Fig. 1

Incidence of Campylobacter infection per 100,000 population by year and by FoodNet site: 10 FoodNet sites, 2004–2010

Community socioeconomic factors

The overall regression model identified multiple socioeconomic factors at the zip code level that were associated with campylobacteriosis incidence rates. Incidence was higher in zip codes with higher percentages of Hispanic residents (incidence rate ratio [IRR] = 1.005; 95 % confidence interval [CI] = 1.002,1.007); and in zip codes with higher percentages of individuals living below the poverty level (IRR = 1.011; 95 % CI = 1.006,1.015) (Table 2). Incidence was lower in zip codes with higher percentages of African American residents (IRR = 0.972; 95 % CI = 0.97,0.974), higher owner occupancy rates (IRR = 0.995; 95 % CI = 0.992,0.997), and higher percentages of the population aged 25 years and older without a high school diploma (IRR = 0.967; 95 % CI = 0.96,0.973) (Table 2).
Table 2

Campylobacteriosis in association with community environmental and socioeconomic factors: 10 FoodNet sites, 2004–2010

Zip Code Variable

Negative Binomial Regression IRR (95 % CI)

 

Overall

CA

CO

CT

GA

MD

MN

NM

NY

OR

TN

% Rurality

1.002 (1.001, 1.003)

1.012 (1.005, 1.02)

0.998 (0.993, 1.002)

1.001 (0.999, 1.003)

1.002 (0.999, 1.005)

1.00 (0.998, 1.002)

1.005 (1.003, 1.006)

1.00 (0.997, 1.004)

1.004 (1.003, 1.006)

1.005 (1.003, 1.007)

1.001 (0.998, 1.003)

Broiler chicken operations

0.867 (0.806, 0.932)

1.00 (1.00, 1.00)

1.021 (0.663, 1.572)

1.007 (0.818, 1.239)

1.216 (1.031, 1.433)

1.163 (0.987, 1.369)

1.046 (0.939, 1.165)

0.841 (0.473, 1.496)

0.98 (0.841, 1.141)

1.074 (0.941, 1.227)

1.346 (1.184, 1.53)

Dairy operations

1.045 (0.977, 1.119)

1.192 (0.77, 1.846)

0.356 (0.234, 0.54)

0.794 (0.696, 0.906)

0.92 (0.784, 1.08)

0.966 (0.83, 1.123)

1.372 (1.216, 1.548)

1.028 (0.778, 1.359)

1.189 (1.037, 1.363)

1.018 (0.896, 1.155)

1.114 (0.982, 1.264)

Turkey operations

1.129 (1.033, 1.234)

0.507 (0.237, 1.082)

0.835 (0.587, 1.189)

0.808 (0.67, 0.976)

0.795 (0.536, 1.177)

0.776 (0.627, 0.961)

1.016 (0.911, 1.133)

1.112 (0.739, 1.671)

0.963 (0.817, 1.136)

0.989 (0.855, 1.144)

0.872 (0.734, 1.035)

Median age, years

1.00 (0.994, 1.006)

1.029 (1.014, 1.044)

0.989 (0.961, 1.018)

1.037 (1.019, 1.055)

1.017 (0.996, 1.038)

1.026 (1.01, 1.042)

1.007 (0.998, 1.017)

0.953 (0.935, 0.972)

0.983 (0.969, 0.997)

0.988 (0.976, 1.001)

1.023 (1.007, 1.039)

% African American population

0.972 (0.97, 0.974)

0.991 (0.983, 0.999)

0.98 (0.966, 0.999)

0.997 (0.99, 1.003)

0.986 (0.981, 0.99)

0.985 (0.982, 0.988)

1.007 (0.996, 1.017)

0.917 (0.817, 1.03)

0.988 (0.981, 0.995)

1.018 (0.995, 1.041)

0.993 (0.989, 0.997)

% Hispanic population

1.005 (1.002, 1.007)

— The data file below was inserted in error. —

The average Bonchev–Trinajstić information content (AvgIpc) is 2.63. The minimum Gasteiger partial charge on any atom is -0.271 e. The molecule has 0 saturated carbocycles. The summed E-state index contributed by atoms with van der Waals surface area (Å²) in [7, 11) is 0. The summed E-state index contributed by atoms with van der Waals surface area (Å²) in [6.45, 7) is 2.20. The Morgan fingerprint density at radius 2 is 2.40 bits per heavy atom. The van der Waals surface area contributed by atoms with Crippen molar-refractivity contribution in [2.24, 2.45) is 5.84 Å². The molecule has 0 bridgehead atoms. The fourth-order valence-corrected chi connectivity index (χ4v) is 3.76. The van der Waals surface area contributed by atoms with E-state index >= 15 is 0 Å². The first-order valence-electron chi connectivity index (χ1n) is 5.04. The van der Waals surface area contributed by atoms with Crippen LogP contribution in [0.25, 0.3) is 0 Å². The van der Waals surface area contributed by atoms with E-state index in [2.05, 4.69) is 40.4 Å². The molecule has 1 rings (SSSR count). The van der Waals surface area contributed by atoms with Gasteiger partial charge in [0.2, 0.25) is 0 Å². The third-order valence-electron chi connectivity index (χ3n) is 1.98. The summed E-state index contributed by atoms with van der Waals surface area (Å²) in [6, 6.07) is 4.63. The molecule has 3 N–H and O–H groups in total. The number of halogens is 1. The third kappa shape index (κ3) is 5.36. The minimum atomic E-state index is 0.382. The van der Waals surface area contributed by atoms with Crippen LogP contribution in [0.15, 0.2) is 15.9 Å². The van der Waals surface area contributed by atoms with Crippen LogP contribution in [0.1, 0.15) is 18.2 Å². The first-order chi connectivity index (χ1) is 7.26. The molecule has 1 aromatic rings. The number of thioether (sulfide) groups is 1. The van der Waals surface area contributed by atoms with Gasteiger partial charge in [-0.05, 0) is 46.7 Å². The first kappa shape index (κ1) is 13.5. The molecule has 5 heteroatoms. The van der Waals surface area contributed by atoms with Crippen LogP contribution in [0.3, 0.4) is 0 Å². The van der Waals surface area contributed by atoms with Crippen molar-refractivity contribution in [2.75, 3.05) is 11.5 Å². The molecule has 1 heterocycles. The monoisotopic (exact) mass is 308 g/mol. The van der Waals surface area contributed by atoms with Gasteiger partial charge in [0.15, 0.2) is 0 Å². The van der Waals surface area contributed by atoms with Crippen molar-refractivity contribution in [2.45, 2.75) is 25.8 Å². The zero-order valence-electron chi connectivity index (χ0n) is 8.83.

0.999 (0.991, 1.007)

0.982 (0.966, 0.999)

1.008 (1.00, 1.016)

1.004 (0.995, 1.013)

0.997 (0.99, 1.005)

1.018 (1.007, 1.03)

0.997 (0.992, 1.001)

0.994 (0.976, 1.012)

1.00 (0.992, 1.008)

0.992 (0.974, 1.01)

% Owner occupancy

0.995 (0.992, 0.997)

0.988 (0.983, 0.992)

1.002 (0.992, 1.012)

0.992 (0.985, 0.998)

0.99 (0.983, 0.997)

0.996 (0.99, 1.002)

0.994 (0.989, 1.00)

1.018 (1.006, 1.031)

0.999 (0.992, 1.005)

0.998 (0.991, 1.005)

0.998 (0.991, 1.006)

% Population aged ≥ 25 years without a high school diploma

0.967 (0.96, 0.973)

0.985 (0.955, 1.015)

1.002 (0.953, 1.053)

0.934 (0.91, 0.958)

0.995 (0.976, 1.014)

0.984 (0.967, 1.001)

0.97 (0.95, 0.992)

1.006 (0.986, 1.026)

0.991 (0.974, 1.008)

0.961 (0.943, 0.978)

0.998 (0.982, 1.015)

% Residents below poverty level

1.011 (1.006, 1.015)

0.996 (0.981, 1.012)

1.03 (1.002, 1.058)

0.999 (0.98, 1.018)

1.008 (0.995, 1.021)

1.019 (1.006,1.032)

0.989 (0.979, 1.00)

1.021 (1.01, 1.033)

0.998 (0.988, 1.008)

0.998 (0.989, 1.007)

1.01 (1.001, 1.019)

When stratified by FoodNet site, the direction of the association and statistical significance for each socioeconomic variable varied, but we observed some common patterns (Table 2). In six sites (CA, CO, GA, MD, NY, and TN), zip codes characterized by higher percentages of African Americans had significantly lower rates of campylobacteriosis (Table 2). In four sites (CO, MD, NM, and TN), zip codes that had a higher percentage of individuals living below the poverty level had higher incidence rates (Table 2). Higher owner occupancy rate was inversely associated with Campylobacter infections in four sites (CA, CT, GA, and MN); however, the direction of the association was reversed in New Mexico (Table 2).

Community environmental factors

Several environmental factors at the zip code level were associated with campylobacteriosis incidence in the overall model. Incidence was slightly higher in zip codes with higher percentages of housing units within rural areas (IRR = 1.002; 95 % CI = 1.001,1.003); and in zip codes with turkey operations (IRR = 1.129; 95 % CI = 1.033,1.234). Incidence was lower in zip codes with broiler operations (IRR = 0.867; 95 % CI = 0. 806, 0.932).

When stratified by FoodNet site, we observed some interesting patterns for environmental factors (Table 2). In four sites (CA, MN, NY, and OR), zip codes with higher percentages of housing units in rural areas had higher incidence rates of campylobacterosis. In Georgia and Tennessee, zip codes with broiler operations had significantly higher incidence rates than those without. In Georgia, incidence was 22 % higher in zip codes with broiler operations (IRR = 1.22, 95 % CI = 1.03,1.43), and in Tennessee, incidence was 35 % higher in zip codes with broiler operations (IRR = 1.35, 95 % CI = 1.18,1.53) (Fig. 2). The findings were similar in Maryland, but the association was not significant (IRR = 1.163, 95 % CI = 0.99,1.37) (Fig. 2).